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Donor encouraged by research at IMM

Loss Brings IMM Donor’s Generosity to Life

Sixteen years ago, Steve Gordon and his wife, Janice, lived in a dream world—a world that ended in one day. “I guess we all think that if you get sick, you go to the doctor, the doctor cures you, and you go home,” he says. “And then one day you’re told there’s no cure.”

At age 54, Janice Gordon’s colonoscopy revealed stage four colon cancer. While the disease can usually be overcome in its early stages, it is almost always fatal if caught later. “She knew from the minute they came out of the room,” Steve Gordon says. Doctors gave Janice Gordon six months to live, but she and Steve Gordon fought the disease for two years before she passed. As her main caregiver, he saw the toll the cancer took.

“The tragic things that happen in your life motivate you to do something,” he says. Since his wife’s passing 14 years ago, Gordon has worked with UTHealth to fight the disease that took her life. He pledged $250,000 in 2004 to establish an endowed faculty position, called the Janice Davis Gordon Distinguished Professorship in Bowel Cancer Research, at McGovern Medical School’s Brown Foundation Institute of Molecular Medicine (IMM). After fulfilling the pledge in 2009, he enhanced the position to an endowed chair with an additional $250,000 commitment. “The goal in my mind is to find, if not a cure, at least a treatment for advanced colon cancer that would allow people to live sort of like when people are diagnosed with diabetes,” Gordon says.

Dr. Qingyun “Jim” Liu is the current faculty holder of the Janice Davis Gordon Chair in Bowel Cancer Research, and he is exploring treatments that could give new hope to patients. One particular avenue is called “targeted therapy,” which introduces medicine directly into the cancer to kill it without harming surrounding tissue. “This approach could potentially treat patients much more effectively than we have been able to do so far,” Dr. Liu says.

Gordon knows it’s a tough disease to fight. He remembers his wife undergoing chemotherapies that would work for a few months before the cancer found a way around them. But he is encouraged by Dr. Liu’s work indicating major treatment advances may finally be on the way. “I don’t want to give up,” Gordon says. “I don’t know any other route than to try to help the research go forward.” Recently remarried, Gordon is determined that he will not be stricken with colon cancer. He touts his bi-annual colonoscopy appointments like badges of honor and insists that everyone over 50 should have the test done frequently. “They told me if my wife had gotten a colonoscopy six months or a year before she did, she would probably be alive today,” he says. “It’s that important.”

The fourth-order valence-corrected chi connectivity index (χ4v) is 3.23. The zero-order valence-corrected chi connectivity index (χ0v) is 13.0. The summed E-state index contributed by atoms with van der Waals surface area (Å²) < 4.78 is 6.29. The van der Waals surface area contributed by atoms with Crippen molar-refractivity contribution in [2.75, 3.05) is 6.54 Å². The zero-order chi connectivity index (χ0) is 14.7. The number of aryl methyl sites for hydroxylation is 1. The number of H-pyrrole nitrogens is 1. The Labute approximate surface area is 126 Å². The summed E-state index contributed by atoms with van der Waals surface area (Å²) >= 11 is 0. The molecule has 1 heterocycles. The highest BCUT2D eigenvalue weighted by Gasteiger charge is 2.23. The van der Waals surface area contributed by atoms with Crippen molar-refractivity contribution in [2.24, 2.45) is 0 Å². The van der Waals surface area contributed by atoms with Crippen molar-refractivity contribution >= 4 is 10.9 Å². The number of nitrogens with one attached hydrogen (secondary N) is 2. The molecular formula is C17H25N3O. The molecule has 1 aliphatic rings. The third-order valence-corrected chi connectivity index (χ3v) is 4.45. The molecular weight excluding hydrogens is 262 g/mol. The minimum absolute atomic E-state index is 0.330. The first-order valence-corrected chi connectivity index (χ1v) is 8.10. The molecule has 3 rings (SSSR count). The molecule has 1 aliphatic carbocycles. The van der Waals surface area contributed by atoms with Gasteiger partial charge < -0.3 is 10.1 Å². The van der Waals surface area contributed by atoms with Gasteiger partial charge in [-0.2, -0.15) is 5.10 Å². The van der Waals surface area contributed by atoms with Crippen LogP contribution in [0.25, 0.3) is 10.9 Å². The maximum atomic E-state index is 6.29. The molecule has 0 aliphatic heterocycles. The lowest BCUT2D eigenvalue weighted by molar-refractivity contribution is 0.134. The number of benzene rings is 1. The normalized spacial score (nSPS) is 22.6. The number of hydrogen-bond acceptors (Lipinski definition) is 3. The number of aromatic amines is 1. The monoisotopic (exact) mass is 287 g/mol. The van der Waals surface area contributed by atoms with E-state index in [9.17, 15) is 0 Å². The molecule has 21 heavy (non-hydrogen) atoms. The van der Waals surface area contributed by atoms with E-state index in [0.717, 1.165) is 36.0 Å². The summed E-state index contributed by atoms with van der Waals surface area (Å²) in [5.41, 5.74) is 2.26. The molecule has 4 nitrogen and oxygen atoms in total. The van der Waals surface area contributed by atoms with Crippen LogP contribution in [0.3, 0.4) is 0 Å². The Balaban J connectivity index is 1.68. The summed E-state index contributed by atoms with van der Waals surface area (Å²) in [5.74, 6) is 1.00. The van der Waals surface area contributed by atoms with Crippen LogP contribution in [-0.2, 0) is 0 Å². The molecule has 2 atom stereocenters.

In addition to giving to support colon cancer research, Gordon dedicates his time to fighting disease by serving on the UTHealth Development Board and the IMM Advisory Council. “You don’t just stand by as a bystander and hope somebody else is doing something,” he says. “You can feel like you’ve done a little bit in the way of helping mankind toward a cure for a deadly disease.” It’s a mindset he shares with many others; most of the donors he meets at dinners and meetings have had similar experiences, shaken out of complacency and into action when they or someone they love were struck with a serious illness. They know, as he does, that even if they can’t do it all, they can make a difference. “In the big picture, what I’m giving is not even a water drop, but you try to do what you can, and maybe in the future at some point there will be a solution to this,” he says. “That’s what we hope for.”

If you would like to make a gift, or to request for more information about the Brown Foundation Institute of Molecular Medicine, please contact Lise CameronDirector of Development, at 713-500-7457 or .